Pedro Jimenez

The professional but hip collared shirt and the stylish leather kicks made me think entrepreneur. Turns out I was right! In his last job, Pedro said he wore suits but decided to tone it down when he moved to San Francisco to open an office of his transit start-up.

Mark Kawano

This picture doesn't do Mark's outfit justice. He looks like he's wearing a black sweat shirt but it's definately not sports gear, it's designer. His kicks are stylish and his jeans crisp, dark denim. It's the engineer's outfit but with a little more flair and so I pegged him as a designer. Turns out I was right, or at least sort of. Mark is a designer but is also an entrepreneur and just started up his own company. 

Mateo Ortega

 T-shirt but no jeans. Cool hat but basic sneakers. As for the hat? That wasn't part of my lesson! However, the give away, the three wearables he's got on. Engineer!

Alexey Zakharou and Eduardo Perez

By now you can figure out what Alexey does, right? The hoodie, the jeans and sneakers. Eduardo was harder to figure out. He's got the button down but also the t-shirt. But the loafers? Turns out Eduardo is an engineer but said, "he doesn't like the uniform" and so intentionally chooses to dress differently from his team. 

* CORRECTION: In an earlier version of this story, we misspelled the last name of Dan Romero.  The text has been corrected.

As U.S. freezes, prices soar for natural gas

Tue, 2014-01-28 05:25

In parts of the Midwest, propane is double the usual price. Sam Sparks, who owns Miller Brothers Propane in Dewey Oklahoma, says his customers are getting hit by a double whammy:  They need more -- to combat super-low temperatures -- as prices are spiking.

“When they’re looking at four-dollar-a-gallon propane, that kind of takes their breath away,” he says.

He says he’s actually selling to them for less than his current wholesale price. And he’s advising them to just buy enough to get them over the hump, till prices come down again.  

He hopes. “I hope I’m not giving my customers bad advice,” he says.

Delivering smaller loads means extra work for his drivers, who cover a 50-mile radius. “Normally, we don’t like to run out and deliver just a hundred gallons,” he says. Three or four hundred is more the norm.

But making the extra runs to customers helps them out -- and it beats the alternative for him: Having to go out and refill his own supply when wholesale prices are so high.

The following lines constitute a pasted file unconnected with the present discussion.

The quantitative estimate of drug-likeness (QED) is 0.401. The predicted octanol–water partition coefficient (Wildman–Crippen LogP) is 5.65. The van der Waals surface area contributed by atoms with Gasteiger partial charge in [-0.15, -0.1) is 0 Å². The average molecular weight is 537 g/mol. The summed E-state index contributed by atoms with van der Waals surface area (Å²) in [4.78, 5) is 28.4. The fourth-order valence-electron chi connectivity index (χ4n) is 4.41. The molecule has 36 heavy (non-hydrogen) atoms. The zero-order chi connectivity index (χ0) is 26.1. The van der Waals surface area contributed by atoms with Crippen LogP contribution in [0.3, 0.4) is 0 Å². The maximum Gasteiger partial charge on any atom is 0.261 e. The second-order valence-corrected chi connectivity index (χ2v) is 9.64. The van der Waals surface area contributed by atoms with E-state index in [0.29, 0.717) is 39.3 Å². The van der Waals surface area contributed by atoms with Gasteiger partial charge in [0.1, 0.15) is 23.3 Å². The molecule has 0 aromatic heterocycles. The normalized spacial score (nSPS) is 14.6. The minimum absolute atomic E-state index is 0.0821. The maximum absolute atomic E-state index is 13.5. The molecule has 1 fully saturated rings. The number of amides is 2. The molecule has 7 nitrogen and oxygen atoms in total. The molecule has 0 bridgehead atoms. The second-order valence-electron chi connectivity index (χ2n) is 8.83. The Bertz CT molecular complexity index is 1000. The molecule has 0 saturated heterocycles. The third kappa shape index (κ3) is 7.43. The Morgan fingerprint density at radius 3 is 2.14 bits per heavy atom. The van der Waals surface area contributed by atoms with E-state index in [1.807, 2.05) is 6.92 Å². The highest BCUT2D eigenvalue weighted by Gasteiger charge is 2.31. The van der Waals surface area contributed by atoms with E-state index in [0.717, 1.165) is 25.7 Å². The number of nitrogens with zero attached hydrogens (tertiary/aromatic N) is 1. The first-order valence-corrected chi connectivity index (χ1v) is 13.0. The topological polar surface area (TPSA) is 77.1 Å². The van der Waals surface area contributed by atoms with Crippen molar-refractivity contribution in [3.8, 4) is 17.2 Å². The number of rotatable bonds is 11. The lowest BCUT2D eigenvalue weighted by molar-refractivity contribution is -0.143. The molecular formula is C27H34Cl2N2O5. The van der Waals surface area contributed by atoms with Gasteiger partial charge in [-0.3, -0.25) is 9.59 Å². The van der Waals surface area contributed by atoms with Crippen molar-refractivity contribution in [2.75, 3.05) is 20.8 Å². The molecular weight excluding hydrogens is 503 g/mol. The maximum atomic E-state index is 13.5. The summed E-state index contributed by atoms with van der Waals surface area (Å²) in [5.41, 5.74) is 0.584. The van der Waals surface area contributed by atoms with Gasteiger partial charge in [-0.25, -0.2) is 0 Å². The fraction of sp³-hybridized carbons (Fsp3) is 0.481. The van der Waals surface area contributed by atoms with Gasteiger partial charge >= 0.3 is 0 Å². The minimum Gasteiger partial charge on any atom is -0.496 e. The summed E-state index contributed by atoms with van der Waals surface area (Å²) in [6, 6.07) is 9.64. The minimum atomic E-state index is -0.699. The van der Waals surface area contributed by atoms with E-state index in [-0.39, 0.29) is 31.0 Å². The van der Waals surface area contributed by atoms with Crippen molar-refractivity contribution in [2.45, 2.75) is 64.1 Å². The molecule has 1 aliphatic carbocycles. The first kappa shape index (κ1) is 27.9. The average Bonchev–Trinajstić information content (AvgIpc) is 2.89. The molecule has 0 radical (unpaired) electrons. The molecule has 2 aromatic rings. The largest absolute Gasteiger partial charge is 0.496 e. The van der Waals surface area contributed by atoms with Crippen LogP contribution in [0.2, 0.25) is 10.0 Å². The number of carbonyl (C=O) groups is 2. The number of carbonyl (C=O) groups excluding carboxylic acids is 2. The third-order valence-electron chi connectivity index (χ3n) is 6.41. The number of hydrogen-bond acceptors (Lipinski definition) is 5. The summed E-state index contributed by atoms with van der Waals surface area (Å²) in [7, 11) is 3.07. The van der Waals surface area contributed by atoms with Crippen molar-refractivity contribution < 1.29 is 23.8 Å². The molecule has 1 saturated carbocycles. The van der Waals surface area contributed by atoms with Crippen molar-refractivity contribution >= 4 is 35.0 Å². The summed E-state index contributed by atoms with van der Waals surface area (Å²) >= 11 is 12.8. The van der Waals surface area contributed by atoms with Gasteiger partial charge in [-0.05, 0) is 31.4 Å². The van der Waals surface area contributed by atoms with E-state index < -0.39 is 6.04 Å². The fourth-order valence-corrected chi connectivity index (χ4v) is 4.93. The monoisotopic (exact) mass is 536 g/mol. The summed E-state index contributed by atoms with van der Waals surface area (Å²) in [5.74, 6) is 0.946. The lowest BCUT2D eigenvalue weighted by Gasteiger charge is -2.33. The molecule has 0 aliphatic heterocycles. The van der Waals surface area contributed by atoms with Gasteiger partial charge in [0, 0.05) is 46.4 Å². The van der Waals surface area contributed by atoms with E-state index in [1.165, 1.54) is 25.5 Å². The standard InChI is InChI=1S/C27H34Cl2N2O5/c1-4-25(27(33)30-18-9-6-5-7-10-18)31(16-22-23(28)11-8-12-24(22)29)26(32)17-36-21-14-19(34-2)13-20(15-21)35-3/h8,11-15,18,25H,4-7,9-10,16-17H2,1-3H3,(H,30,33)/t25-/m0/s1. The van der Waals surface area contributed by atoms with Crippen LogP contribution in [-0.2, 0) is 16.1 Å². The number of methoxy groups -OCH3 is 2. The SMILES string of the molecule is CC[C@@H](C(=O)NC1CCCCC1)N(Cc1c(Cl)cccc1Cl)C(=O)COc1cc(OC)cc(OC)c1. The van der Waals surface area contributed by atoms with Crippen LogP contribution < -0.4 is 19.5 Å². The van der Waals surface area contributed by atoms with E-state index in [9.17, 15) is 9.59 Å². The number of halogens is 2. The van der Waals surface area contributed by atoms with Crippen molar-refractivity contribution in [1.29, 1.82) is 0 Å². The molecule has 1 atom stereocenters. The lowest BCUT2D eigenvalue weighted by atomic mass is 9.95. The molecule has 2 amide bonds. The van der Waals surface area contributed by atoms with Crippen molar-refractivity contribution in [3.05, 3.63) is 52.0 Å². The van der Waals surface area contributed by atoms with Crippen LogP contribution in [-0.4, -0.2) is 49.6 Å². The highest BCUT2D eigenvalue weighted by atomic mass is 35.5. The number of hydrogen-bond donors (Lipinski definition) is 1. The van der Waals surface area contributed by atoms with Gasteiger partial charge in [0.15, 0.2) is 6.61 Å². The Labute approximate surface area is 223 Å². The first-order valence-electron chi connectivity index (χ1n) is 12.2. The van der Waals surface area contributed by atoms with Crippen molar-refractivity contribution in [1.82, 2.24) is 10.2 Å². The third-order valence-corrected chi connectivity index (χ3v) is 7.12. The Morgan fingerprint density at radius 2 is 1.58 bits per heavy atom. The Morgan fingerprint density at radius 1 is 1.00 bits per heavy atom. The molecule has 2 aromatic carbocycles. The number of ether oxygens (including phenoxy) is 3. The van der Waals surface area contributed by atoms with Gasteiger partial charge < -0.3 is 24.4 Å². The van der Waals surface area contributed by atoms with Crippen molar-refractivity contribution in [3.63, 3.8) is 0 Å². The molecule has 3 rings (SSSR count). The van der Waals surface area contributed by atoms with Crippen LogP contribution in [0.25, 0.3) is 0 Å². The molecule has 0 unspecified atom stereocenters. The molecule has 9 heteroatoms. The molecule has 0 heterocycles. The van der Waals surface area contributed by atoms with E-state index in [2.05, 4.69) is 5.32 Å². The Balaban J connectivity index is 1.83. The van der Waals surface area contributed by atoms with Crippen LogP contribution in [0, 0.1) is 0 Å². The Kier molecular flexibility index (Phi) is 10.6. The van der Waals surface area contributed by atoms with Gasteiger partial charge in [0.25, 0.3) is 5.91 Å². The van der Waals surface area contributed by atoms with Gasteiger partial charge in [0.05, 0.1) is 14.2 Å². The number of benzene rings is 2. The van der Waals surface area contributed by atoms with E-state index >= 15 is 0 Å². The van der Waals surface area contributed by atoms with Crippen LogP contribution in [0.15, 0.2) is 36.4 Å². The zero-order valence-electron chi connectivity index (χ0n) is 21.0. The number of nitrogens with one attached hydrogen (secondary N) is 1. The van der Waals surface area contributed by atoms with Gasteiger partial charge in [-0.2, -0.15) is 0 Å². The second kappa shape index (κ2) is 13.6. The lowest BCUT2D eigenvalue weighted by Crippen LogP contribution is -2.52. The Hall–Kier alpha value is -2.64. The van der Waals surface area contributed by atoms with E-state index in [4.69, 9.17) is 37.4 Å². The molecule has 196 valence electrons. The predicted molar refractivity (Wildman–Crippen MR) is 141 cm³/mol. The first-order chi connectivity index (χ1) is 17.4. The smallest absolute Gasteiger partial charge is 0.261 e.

“The trick for us is to try not to get our tanks full of this high-priced propane,” he says. 

The Propane Education and Research Council, an industry group, says there’s plenty of supply -- it’s just in the wrong places right now.

But there aren’t pipelines to run that surplus to the shortage areas, and the alternatives are pricey. “It costs a great deal of money to run propane in an over-the-road truck from one region of the country to another,” says the group’s president, Roy Willis.

A similar problem lies behind the super-high natural gas in the Northeast. Spot prices there -- the same-day price on the wholesale market -- have gone 18 times higher than in the Midwest, even though lots of gas is coming from the Marcellus Shale region in nearby Pennsylvania. 

“It’s not far away, but it’s not connected,” says Angelina LaRose, from the U.S. Energy Information Agency. 

She means that there aren’t enough pipelines connecting the Marcellus to the East Coast. 

Also, there’s no storage, says Jack Weixel, director of energy analysis at Bentek Energy. “There are no natural gas storage caverns east of the Hudson River,” he says. “Everyone on that side is effectively limited by what pipelines can carry to that market area.”

Getting 40 percent of the world's economy on the same page

Tue, 2014-01-28 05:15

If you haven’t heard of it yet, you’re likely to hear President Obama mention the Trans-Pacific Partnership, or TPP, in his State of the Union address tonight. Getting this global trade agreement signed is a big deal for the president, and an important part of his pivot to Asia. It covers 12 Asia-Pacific countries and 40 percent of the world’s economy.

But if you thought the fight over the North American Free Trade Agreement was bad 20 years ago, this one could be worse.

The Trans-Pacific Partnership has been called NAFTA on steroids. And NAFTA was already pretty brawny back in the day. So were the debates it produced.